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Mayor James Palmer puts collaboration at heart of meeting challenge to double the size of the Cambridgeshire and Peterborough economy

Mayor James Palmer puts collaboration at heart of meeting challenge to double the size of the Cambridgeshire and Peterborough economy

Mayor James Palmer was today (November 6) joined by local elected representatives and business leaders to present his and the Combined Authority’s vision for meeting the housing, transport, skills and economic challenges raised in this Autumn’s Cambridgeshire and Peterborough Independent Economic Review (CPIER) report.

The event, called Ambitions for Growth, was an opportunity for the Mayor and Combined Authority to formally respond to the series of actions recommended by the CPIER report if the target of doubling the size of the economy, as set down in the devolution deal, was to be met.

The Combined Authority Board has agreed to endorse and support the 14 recommendations set out in the CPIER final report, which was published in September. (The 14 recommendations can be viewed from page 126 on the online version of the report.)

In a wide-ranging speech, the Mayor said the challenge for the Combined Authority was to be prepared to be bold, to think differently and challenge conventional approaches to delivery, which have previously not been sufficient to fully tackle the significant challenges the economy faces.

He also pointed to the need for the Combined Authority and its partners to work collaboratively if Cambridgeshire and Peterborough is to stand the best chance of tackling its significant strategic housing, transport and skills challenges head-on. It was incumbent on the Combined Authority, he said, “to be more than the sum of its parts”.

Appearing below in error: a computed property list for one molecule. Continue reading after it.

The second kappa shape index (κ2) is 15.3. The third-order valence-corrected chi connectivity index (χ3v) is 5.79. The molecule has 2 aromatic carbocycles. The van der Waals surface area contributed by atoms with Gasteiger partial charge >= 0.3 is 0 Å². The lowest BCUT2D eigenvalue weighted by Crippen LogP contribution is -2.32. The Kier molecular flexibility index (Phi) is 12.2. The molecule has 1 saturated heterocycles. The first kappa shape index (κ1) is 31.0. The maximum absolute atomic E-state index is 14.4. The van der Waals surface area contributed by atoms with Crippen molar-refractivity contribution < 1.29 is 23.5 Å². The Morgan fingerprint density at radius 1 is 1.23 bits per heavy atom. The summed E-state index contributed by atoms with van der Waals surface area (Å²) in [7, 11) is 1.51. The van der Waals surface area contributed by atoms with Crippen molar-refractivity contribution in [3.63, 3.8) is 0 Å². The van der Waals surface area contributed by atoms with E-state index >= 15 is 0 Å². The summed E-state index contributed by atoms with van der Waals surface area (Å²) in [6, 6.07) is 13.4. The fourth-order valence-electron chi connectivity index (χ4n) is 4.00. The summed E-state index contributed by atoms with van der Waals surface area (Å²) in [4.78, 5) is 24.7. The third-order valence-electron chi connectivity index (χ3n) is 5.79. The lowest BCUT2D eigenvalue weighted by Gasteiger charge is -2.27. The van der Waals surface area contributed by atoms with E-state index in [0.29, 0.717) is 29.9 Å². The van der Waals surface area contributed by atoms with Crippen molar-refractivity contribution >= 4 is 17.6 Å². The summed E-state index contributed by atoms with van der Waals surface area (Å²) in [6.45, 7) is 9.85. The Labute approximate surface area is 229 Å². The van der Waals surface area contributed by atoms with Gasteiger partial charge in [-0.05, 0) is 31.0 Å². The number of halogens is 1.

Also revealed in the speech was an indicative map of the extent and reach of the proposed Cambridgeshire metro, which the Mayor described as a system which can not only alleviate the significant congestion around Greater Cambridge, but also open up economic opportunities more people, while also bringing forward significant, sustainable housing developments along its transport corridors, particularly through garden villages.

He said the Metro was the ideal example of the transformational potential of working collaboratively, and of thinking strategically about how world class public transport and housing can be planned and delivered together to create the sustainable solutions needed to keep the economy driving forward.

The map showed how the vision for the Metro, which is planned to be delivered in phases between 2023 and 2028, will go well beyond the Greater Cambridge area, with corridors to St Neots, Mildenhall and Haverhill.

Speakers joining the Mayor included Professor Andy Neely, CPIER Commissioner and Pro-Vice-Chancellor for Enterprise and Business Relations at the University of Cambridge; Professor Aamir Khalid, Chair of the Business board (CPCA LEP) and Technology Director at TWI Ltd; and Dr Mike More, Chair of Cambridge University Hospitals.

The event was held at the Combined Authority’s premises at the Enterprise Campus, Alconbury Weald.

Mayor James Palmer said:

“Today was an important day because it has provided an opportunity for the Combined Authority to formally respond to the recommendations contained within the Cambridgeshire and Peterborough Independent Economic Review (CPIER).

“This was a fantastic report that has played an extremely valuable role giving us an independent evidence base in which to go to Government and call for far greater levels of investment and support. I know that the report’s chief author Dame Kate Barker was very keen for this report not to share the fate of many other reports and to simply gather dust on a Cambridgeshire shelf somewhere. It’s the job of the Combined Authority Board and those with whom we work in partnership to ensure that this is not the case with this report.

“As a Combined Authority we have two choices. One option is for us to simply continue to do things in the way they’ve always been done. If we do this, we will not be successful in overcoming the challenges this report lays before us. The other option is for us to be prepared to be radical, to challenge convention, and to do things differently and to be truly bold in seeking to grapple with the significant challenges our area faces, whether that be a housing challenge, a transport infrastructure challenge or a skills challenge.